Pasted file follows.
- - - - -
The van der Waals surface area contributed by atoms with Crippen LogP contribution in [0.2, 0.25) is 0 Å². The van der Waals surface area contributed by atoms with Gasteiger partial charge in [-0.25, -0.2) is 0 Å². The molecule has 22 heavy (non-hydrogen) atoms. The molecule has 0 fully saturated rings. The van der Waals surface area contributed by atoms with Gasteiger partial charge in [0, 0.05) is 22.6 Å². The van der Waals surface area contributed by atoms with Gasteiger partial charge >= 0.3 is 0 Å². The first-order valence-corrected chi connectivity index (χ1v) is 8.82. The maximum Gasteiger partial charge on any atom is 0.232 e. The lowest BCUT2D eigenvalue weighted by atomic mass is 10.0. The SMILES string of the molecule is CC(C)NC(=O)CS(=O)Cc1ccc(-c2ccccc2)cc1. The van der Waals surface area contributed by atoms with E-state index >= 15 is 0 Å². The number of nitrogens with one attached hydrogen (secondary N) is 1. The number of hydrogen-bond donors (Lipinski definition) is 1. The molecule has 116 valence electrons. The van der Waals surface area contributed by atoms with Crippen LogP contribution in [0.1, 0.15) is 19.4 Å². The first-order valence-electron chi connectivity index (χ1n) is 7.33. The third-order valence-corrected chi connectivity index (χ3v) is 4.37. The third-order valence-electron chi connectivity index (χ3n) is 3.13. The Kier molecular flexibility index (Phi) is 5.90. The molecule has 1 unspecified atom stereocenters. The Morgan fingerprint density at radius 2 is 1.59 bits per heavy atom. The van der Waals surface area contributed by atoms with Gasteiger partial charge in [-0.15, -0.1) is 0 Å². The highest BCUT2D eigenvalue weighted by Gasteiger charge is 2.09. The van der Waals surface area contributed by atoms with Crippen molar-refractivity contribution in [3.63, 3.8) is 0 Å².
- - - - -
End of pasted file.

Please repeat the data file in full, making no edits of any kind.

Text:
The van der Waals surface area contributed by atoms with Crippen LogP contribution in [0.2, 0.25) is 0 Å². The van der Waals surface area contributed by atoms with Gasteiger partial charge in [-0.25, -0.2) is 0 Å². The molecule has 22 heavy (non-hydrogen) atoms. The molecule has 0 fully saturated rings. The van der Waals surface area contributed by atoms with Gasteiger partial charge in [0, 0.05) is 22.6 Å². The van der Waals surface area contributed by atoms with Gasteiger partial charge >= 0.3 is 0 Å². The first-order valence-corrected chi connectivity index (χ1v) is 8.82. The maximum Gasteiger partial charge on any atom is 0.232 e. The lowest BCUT2D eigenvalue weighted by atomic mass is 10.0. The SMILES string of the molecule is CC(C)NC(=O)CS(=O)Cc1ccc(-c2ccccc2)cc1. The van der Waals surface area contributed by atoms with E-state index >= 15 is 0 Å². The number of nitrogens with one attached hydrogen (secondary N) is 1. The number of hydrogen-bond donors (Lipinski definition) is 1. The molecule has 116 valence electrons. The van der Waals surface area contributed by atoms with Crippen LogP contribution in [0.1, 0.15) is 19.4 Å². The first-order valence-electron chi connectivity index (χ1n) is 7.33. The third-order valence-corrected chi connectivity index (χ3v) is 4.37. The third-order valence-electron chi connectivity index (χ3n) is 3.13. The Kier molecular flexibility index (Phi) is 5.90. The molecule has 1 unspecified atom stereocenters. The Morgan fingerprint density at radius 2 is 1.59 bits per heavy atom. The van der Waals surface area contributed by atoms with Gasteiger partial charge in [-0.15, -0.1) is 0 Å². The highest BCUT2D eigenvalue weighted by Gasteiger charge is 2.09. The van der Waals surface area contributed by atoms with Crippen molar-refractivity contribution in [3.63, 3.8) is 0 Å².